Language education in British Columbia, Canada

There’s been some controversy in British Columbia lately, about the new proposed curriculum changes for teaching languages in public schools (available here in PDF: Additional Languages draft). The vast majority of the fuss revolves around the political ideology of nationalism, proponents of which believe that the country of Canada can only remain whole if everyone in the country has some education in both of the official languages, English and French. This ignores the reality of most peoples’ lives in BC, in which French is nonexistent, but languages such as Mandarin, Cantonese, and Punjabi are everywhere, spoken by their neighbours and many other people in their cities.

First, let me relate some of my experience there. I grew up in a suburb of Vancouver, the largest city in British Columbia. In elementary school, I had no foreign-language education. When I reached grade 8 at age 12 or so, I started attending the local high school and had to choose a foreign language course. All high schools had French available, and some had another language according to teacher availability. Our school offered German too, so I chose that instead of French, due to my family background.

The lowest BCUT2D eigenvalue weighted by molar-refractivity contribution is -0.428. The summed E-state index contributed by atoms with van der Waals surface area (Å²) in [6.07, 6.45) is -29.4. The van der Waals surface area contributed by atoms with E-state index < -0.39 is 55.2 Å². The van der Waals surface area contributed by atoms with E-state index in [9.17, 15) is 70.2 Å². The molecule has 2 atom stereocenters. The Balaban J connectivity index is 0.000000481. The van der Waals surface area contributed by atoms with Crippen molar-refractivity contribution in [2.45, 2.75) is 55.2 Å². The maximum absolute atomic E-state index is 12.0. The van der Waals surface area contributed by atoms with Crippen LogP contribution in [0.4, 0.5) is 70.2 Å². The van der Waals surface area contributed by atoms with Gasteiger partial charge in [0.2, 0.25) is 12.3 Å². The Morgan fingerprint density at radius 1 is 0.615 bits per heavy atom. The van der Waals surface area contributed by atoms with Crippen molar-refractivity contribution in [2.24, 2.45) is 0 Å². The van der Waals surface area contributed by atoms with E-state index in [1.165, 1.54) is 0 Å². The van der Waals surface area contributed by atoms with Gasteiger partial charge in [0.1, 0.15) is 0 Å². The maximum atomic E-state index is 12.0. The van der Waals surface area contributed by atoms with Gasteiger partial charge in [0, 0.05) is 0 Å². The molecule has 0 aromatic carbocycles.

Language education at this school was basically a very slow march through a textbook that focused on basic grammar rules and vocabulary. At the end of several years of German, I had approximately an A1 or maybe A2 ability in German, and had never heard any real German conversations other than the silly staged “dialogs” from our book. We did “listening practice” less than once per week, using some simple recordings based on the book.

As a result, I couldn’t have a German conversation (nor had I heard one), I couldn’t read a German book (nor had I ever seen an actual German book), I couldn’t watch German TV (and of course had never seen any). I had no real connection to the German language, only a collection of knowledge about the language, and how to do basic things like buy a banana or a train ticket. For those reading this who speak German, you’ll realize how little I knew when I say that at the time that I started teaching myself German using books and videos in 2009, I didn’t know the uses of the verb “werden”, and I was confused by the phrase “es gibt”. For those who don’t know German, that sound you hear now is the collective laughter of the Germans reading this.

This result was similar for my friends who did French courses instead, except that they had a little more opportunity for exposure if they chose, because there was a (seldom-used) French channel on everyone’s TV.

The language situation in the Vancouver area is quite different from what is reflected in the schools. There are very few native French speakers (IIRC, around 9000 out of 2 million or so), and if you walked around the city day and night for a month, you might be lucky to hear French being spoken once (and German was pretty much nonexistent except for the occasional tourist).